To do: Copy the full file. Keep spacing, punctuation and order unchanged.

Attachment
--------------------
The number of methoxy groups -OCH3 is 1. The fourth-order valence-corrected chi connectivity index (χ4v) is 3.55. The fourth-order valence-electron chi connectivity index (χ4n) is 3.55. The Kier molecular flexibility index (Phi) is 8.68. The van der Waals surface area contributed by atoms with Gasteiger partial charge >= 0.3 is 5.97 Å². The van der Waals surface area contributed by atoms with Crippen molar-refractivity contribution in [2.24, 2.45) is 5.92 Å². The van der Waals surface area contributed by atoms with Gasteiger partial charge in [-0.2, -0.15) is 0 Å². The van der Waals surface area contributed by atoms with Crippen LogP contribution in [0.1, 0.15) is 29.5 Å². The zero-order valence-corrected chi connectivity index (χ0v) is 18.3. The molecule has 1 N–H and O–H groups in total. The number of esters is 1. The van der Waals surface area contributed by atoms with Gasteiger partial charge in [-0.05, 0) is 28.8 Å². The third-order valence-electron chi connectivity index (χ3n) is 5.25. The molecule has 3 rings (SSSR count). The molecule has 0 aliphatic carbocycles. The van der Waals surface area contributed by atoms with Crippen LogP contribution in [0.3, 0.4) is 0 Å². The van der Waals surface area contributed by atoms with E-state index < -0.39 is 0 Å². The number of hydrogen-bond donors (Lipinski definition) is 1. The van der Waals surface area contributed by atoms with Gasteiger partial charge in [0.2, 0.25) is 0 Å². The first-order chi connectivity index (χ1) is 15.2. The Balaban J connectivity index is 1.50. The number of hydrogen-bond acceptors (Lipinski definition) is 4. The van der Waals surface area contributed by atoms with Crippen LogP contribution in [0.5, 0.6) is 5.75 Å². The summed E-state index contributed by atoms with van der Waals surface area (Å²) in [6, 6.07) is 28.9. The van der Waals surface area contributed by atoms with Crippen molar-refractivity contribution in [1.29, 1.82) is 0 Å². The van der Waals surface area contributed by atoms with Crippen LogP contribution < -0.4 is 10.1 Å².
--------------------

The number of methoxy groups -OCH3 is 1. The fourth-order valence-corrected chi connectivity index (χ4v) is 3.55. The fourth-order valence-electron chi connectivity index (χ4n) is 3.55. The Kier molecular flexibility index (Phi) is 8.68. The van der Waals surface area contributed by atoms with Gasteiger partial charge >= 0.3 is 5.97 Å². The van der Waals surface area contributed by atoms with Crippen molar-refractivity contribution in [2.24, 2.45) is 5.92 Å². The van der Waals surface area contributed by atoms with Gasteiger partial charge in [-0.2, -0.15) is 0 Å². The van der Waals surface area contributed by atoms with Crippen LogP contribution in [0.1, 0.15) is 29.5 Å². The zero-order valence-corrected chi connectivity index (χ0v) is 18.3. The molecule has 1 N–H and O–H groups in total. The number of esters is 1. The van der Waals surface area contributed by atoms with Gasteiger partial charge in [-0.05, 0) is 28.8 Å². The third-order valence-electron chi connectivity index (χ3n) is 5.25. The molecule has 3 rings (SSSR count). The molecule has 0 aliphatic carbocycles. The van der Waals surface area contributed by atoms with Crippen LogP contribution in [0.3, 0.4) is 0 Å². The van der Waals surface area contributed by atoms with E-state index < -0.39 is 0 Å². The number of hydrogen-bond donors (Lipinski definition) is 1. The van der Waals surface area contributed by atoms with Gasteiger partial charge in [0.2, 0.25) is 0 Å². The first-order chi connectivity index (χ1) is 15.2. The Balaban J connectivity index is 1.50. The number of hydrogen-bond acceptors (Lipinski definition) is 4. The van der Waals surface area contributed by atoms with Crippen LogP contribution in [0.5, 0.6) is 5.75 Å². The summed E-state index contributed by atoms with van der Waals surface area (Å²) in [6, 6.07) is 28.9. The van der Waals surface area contributed by atoms with Crippen molar-refractivity contribution in [1.29, 1.82) is 0 Å². The van der Waals surface area contributed by atoms with Crippen LogP contribution < -0.4 is 10.1 Å².